Compensation & Benefits

On July 17, 2020, the federal government announced that it would extend the Canada Emergency Wage Subsidy program (“CEWS”) until December of 2020, and proposed several significant changes that will, among other things, allow more employers to access subsidies.

On July 20, 2020, the federal government introduced Bill C-20, An Act respecting further

On May 15, 2020, the Government of Canada announced that the Canada Emergency Wage Subsidy (“CEWS”) will be extended for an additional 12-week period to August 29, 2020. At the same time, the government announced retroactive regulatory changes, and legislative proposals expected to come into force at a later date. These changes were introduced in an effort to promote employment and stimulate economic recovery as restrictions are gradually lifted across Canada.

Immediate Changes to CEWS Eligibility:

The government introduced a series of regulations extending eligibility for the CEWS to the following categories of employers:

  • Partnerships with one or more non-eligible members will be eligible so long as non-eligible entity partners control a minority of the partnership’s interests at fair market value during the qualifying period;
  • Indigenous government-owned corporations that are carrying on a business and are tax-exempt under paragraph 149(1)(d.5) of the Income Tax Act, their wholly-owned subsidiaries that are carrying on a business and are tax-exempt under paragraph 149(1)(d.6) of the Income Tax Act, as well as partnerships where the partners are members of Indigenous governments and eligible employers;
  • Non-public education and training institutions, including for-profit and non-profit private colleges, schools, and institutions (i.e., arts schools, language schools, driving schools, flight schools and culinary schools);
  • National-level Registered Canadian Amateur Athletic Associations that are tax-exempt under paragraph 149(1)(g) of the Income Tax Act; and
  • Registered Journalism Organizations that are tax-exempt under paragraph 149(1)(h) of the Income Tax Act.


Continue Reading Federal Government Extends the Canada Emergency Wage Subsidy

On April 25, 2020, the Ontario government announced that it is providing frontline staff with a temporary pandemic payment. The payment compensates frontline workers for dedication, long hours, and increased risk while working to contain the COVID-19 outbreak.

What does the payment include?

Eligible workers will receive an increase of four dollars per hour worked

This is an update to our recent blog post summarizing the Canada Emergency Wage Subsidy (“CEWS”). You can find the first part of our post, which summarizes the government’s original announcement, here.

On April 11, 2020, the federal government passed Bill C-14, amending the Income Tax Act to create the CEWS. The subsidy provides financial support to eligible employers for wages paid to eligible employees for the period from March 15, 2020 to June 6, 2020 (divided into three qualifying periods), subject to a possible extension up to September 30, 2020.

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Q:        How does the program work?

A:        For each qualifying period, an eligible employer can claim, from the government, a capped wage subsidy for remuneration paid to each eligible employee.


Continue Reading Federal Government Creates Canada Emergency Wage Subsidy

Courts usually treat incentive compensation as part of the compensatory damages owed in lieu of common law reasonable notice of dismissal. However, if the employment contract and/or the incentive plan unambiguously extinguish entitlement to incentive compensation upon notice of dismissal, the agreement(s) will generally prevail over the common law entitlement. In O’Reilly v. IMAX Corporation, the Ontario Court of Appeal once again stressed the importance of using precise language in bonus or stock option plans to deny, or otherwise limit, employee entitlement to incentive compensation during the reasonable notice period.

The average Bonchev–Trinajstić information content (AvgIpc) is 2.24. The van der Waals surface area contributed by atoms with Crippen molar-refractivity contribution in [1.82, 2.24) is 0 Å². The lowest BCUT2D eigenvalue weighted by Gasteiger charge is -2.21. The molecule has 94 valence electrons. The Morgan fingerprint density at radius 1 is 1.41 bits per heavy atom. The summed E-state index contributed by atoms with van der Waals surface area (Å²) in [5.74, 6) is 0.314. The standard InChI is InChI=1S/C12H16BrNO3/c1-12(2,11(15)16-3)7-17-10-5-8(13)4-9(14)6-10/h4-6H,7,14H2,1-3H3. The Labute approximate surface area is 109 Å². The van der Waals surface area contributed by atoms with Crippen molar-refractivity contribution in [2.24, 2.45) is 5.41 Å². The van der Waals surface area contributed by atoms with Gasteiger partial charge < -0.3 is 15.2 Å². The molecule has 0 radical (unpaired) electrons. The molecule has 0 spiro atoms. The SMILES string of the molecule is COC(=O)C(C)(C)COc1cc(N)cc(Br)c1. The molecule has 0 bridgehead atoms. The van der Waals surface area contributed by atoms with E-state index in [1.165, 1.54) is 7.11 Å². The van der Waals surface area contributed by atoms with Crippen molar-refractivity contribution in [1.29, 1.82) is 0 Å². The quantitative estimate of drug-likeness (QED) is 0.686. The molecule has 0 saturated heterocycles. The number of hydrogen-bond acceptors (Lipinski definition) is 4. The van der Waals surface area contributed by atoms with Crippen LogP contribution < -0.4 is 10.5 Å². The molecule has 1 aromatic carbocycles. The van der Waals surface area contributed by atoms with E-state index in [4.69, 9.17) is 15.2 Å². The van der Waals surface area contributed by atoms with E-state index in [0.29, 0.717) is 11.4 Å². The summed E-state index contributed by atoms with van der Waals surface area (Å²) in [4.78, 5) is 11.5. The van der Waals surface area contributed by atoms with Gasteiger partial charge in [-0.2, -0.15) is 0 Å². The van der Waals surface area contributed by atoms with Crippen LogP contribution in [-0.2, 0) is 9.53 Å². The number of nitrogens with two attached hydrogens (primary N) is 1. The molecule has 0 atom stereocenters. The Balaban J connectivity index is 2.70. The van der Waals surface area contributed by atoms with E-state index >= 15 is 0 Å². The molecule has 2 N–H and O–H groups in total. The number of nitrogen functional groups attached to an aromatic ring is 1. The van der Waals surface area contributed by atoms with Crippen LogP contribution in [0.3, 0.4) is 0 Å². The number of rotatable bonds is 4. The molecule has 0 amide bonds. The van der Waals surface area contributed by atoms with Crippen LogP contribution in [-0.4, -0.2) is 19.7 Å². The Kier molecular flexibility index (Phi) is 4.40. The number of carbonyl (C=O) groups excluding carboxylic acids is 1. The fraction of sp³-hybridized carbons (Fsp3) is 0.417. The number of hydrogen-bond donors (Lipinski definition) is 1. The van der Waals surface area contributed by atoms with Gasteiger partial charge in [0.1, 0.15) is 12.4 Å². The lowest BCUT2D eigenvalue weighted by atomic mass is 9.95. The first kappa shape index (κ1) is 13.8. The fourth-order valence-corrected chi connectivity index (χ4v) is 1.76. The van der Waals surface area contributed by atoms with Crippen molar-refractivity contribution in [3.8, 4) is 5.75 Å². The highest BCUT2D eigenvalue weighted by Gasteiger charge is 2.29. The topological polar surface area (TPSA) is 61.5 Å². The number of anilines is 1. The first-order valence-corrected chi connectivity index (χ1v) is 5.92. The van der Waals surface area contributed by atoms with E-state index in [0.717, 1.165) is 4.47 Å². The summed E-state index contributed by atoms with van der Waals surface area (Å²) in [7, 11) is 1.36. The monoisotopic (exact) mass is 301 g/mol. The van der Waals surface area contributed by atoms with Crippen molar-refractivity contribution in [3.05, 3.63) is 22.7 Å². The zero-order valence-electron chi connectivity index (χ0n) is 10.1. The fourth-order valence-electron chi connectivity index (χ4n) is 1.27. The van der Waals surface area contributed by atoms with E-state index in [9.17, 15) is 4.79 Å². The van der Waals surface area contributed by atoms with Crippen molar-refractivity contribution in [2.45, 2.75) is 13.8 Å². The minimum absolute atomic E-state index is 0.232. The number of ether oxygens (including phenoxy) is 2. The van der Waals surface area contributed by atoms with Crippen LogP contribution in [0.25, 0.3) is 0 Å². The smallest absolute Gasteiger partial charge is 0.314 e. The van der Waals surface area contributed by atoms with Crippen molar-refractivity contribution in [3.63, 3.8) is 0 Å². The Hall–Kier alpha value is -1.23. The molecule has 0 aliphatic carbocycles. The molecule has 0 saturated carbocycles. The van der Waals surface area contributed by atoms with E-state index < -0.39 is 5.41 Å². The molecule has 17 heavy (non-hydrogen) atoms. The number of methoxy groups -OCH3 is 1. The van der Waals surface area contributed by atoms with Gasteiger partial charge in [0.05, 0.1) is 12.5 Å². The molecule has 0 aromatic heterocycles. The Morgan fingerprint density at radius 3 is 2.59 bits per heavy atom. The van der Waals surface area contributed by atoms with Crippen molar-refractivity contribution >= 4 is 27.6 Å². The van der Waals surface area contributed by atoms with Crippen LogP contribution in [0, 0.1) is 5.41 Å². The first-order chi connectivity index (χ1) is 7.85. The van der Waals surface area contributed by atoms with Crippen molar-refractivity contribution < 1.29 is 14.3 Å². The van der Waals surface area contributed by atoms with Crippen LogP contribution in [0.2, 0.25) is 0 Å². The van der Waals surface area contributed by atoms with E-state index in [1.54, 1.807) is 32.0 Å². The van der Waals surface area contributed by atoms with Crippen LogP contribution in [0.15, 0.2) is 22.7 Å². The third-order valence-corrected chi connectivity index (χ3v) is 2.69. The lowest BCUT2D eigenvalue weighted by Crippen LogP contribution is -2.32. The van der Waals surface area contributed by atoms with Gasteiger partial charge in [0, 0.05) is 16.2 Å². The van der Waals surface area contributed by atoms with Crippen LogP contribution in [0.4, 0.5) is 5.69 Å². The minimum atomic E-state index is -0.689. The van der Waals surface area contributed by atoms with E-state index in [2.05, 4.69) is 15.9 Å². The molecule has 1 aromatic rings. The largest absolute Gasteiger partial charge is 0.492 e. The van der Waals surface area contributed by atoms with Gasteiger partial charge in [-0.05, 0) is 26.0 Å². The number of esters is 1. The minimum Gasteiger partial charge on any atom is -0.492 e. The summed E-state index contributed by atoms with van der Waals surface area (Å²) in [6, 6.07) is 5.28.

Continue Reading Avoiding the Cost of Imprecise Language in Incentive Compensation Plans

To ring in the New Year, we highlight the ten most significant developments in Canadian labour and employment law in 2019.
Continue Reading Top 10 Canadian Labour & Employment Law Developments of 2019

On December 10, 2019, Bill 132: Better for People, Smarter for Business Act, 2019, received Royal Assent. Bill 132 amends many existing statutes to modernize outdated and ineffective regulatory requirements, aiming to increase regulatory efficiency. Amendments to the Ontario Pension Benefits Act (“PBA”) will give rise to the following key changes:

  1. Electronic Communications: Members

On November 7, 2019, Bill 124: Protecting a Sustainable Public Sector for Future Generations Act, 2019, received Royal Assent. The Act imposes compensation restraints on certain public sector employees with the aim of giving employers in the broader public sector a measure of predictability as to their future payroll cost increases.
Continue Reading Wage Caps in Store for Ontario’s Broader Public Sector

In City of Toronto v. CUPE, Local 79, the Ontario Divisional Court reaffirmed that employers may provide less compensation to an employee who works reduced hours due to a disability without violating the Human Rights Code (“Code”). In this case, the employer discontinued its past practice of permitting employees working part-time hours to remain in the full-time bargaining unit. The change meant that the grievor, who worked part-time hours as an accommodation for his disabilities, suffered a reduction in his benefit entitlements. The Court held that the reduction to the grievor’s benefit entitlements was not discriminatory under the Code.
Continue Reading Less Benefits for Less Work is Not Discrimination – Reaffirmed by Divisional Court